Catalyst for Collaboration
In 2013, 4-VA awarded Dr. Klebert Feitosa a grant to collaborate with GMU, UVA, VT and Virginia Commonwealth University (VCU) for Bringing together a community of soft matter researchers in Virginia. When Dr. Feitosa introduced the first Virginia Soft Matter Workshop as a result of the grant, it drew about 50 people from six different institutions across the commonwealth “to present their work, hear leaders in the field, exchange ideas and foster collaboration.”
With these newfound partnerships, the workshop took on a life of its own toward the advancement of soft matter research. VT hosted the second workshop, UVA hosted the third, and then it spread beyond 4-VA to be hosted by VCU in its fourth year in 2016 with 95 people in attendance from 10 institutions across Virginia.
Dr. Feitosa and Dr. Shengfeng Cheng met for the first time at the original workshop, where they discovered that their areas of expertise complemented each other. In 2014, 4-VA awarded Dr. Feitosa and Dr. Cheng a grant called Short-range interactions of interfacial bubbles to investigate short-range interactions between bubbles freely floating at an air-water interface using experiments, modeling and theory and study its impact on the dynamics of large disordered foam aggregates. The experimental expertise of Dr. Feitosa was combined with the theoretical and numerical simulation expertise of Dr. Cheng to increase the breadth and depth of the investigation.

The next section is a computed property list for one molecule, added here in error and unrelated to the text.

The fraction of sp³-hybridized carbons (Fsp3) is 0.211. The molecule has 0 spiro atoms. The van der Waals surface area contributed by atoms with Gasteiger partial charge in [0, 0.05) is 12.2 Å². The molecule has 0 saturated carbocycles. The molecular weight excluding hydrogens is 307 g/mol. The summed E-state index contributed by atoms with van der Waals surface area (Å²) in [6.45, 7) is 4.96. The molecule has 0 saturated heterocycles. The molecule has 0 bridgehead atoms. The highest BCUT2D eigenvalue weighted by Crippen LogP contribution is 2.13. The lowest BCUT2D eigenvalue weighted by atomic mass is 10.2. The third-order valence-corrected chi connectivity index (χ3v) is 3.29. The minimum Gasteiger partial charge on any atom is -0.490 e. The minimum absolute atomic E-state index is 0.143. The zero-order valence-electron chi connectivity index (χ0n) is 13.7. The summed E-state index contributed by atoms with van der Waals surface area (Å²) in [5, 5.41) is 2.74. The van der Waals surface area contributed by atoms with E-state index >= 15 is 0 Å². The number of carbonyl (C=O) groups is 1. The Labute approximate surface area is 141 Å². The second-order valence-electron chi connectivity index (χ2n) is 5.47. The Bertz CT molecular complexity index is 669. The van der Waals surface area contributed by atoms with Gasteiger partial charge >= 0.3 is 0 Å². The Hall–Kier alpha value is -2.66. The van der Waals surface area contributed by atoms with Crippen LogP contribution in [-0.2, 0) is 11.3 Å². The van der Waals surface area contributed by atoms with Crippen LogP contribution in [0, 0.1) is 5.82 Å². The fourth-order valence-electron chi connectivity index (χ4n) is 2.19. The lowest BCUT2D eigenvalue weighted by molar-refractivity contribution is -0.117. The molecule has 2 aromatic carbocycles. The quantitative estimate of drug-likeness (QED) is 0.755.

Later in 2014, 4-VA awarded the team a scale-up grant called Probing short-range interactions of interfacial bubbles to continue their research and apply for external funding.
As an experimentalist, my own research program is significantly strengthened by the collaboration with my theoretical counterpart, Dr. Cheng. Our areas of expertise are complementary.
Direct results of the workshop include the formation of new research collaborations, the organization of three other workshops in Virginia, and the formation of the Center for Soft Matter and Biological Physics at Virginia Tech. Undergraduate and graduate students are currently involved, enhancing participation of students in the project. Without 4-VA support and capabilities, this project would not have been possible.
Dr. Klebert Feitosa
Assistant Professor of Physics and Astronomy
Dr. Shengfeng Cheng
Assistant Professor of Physics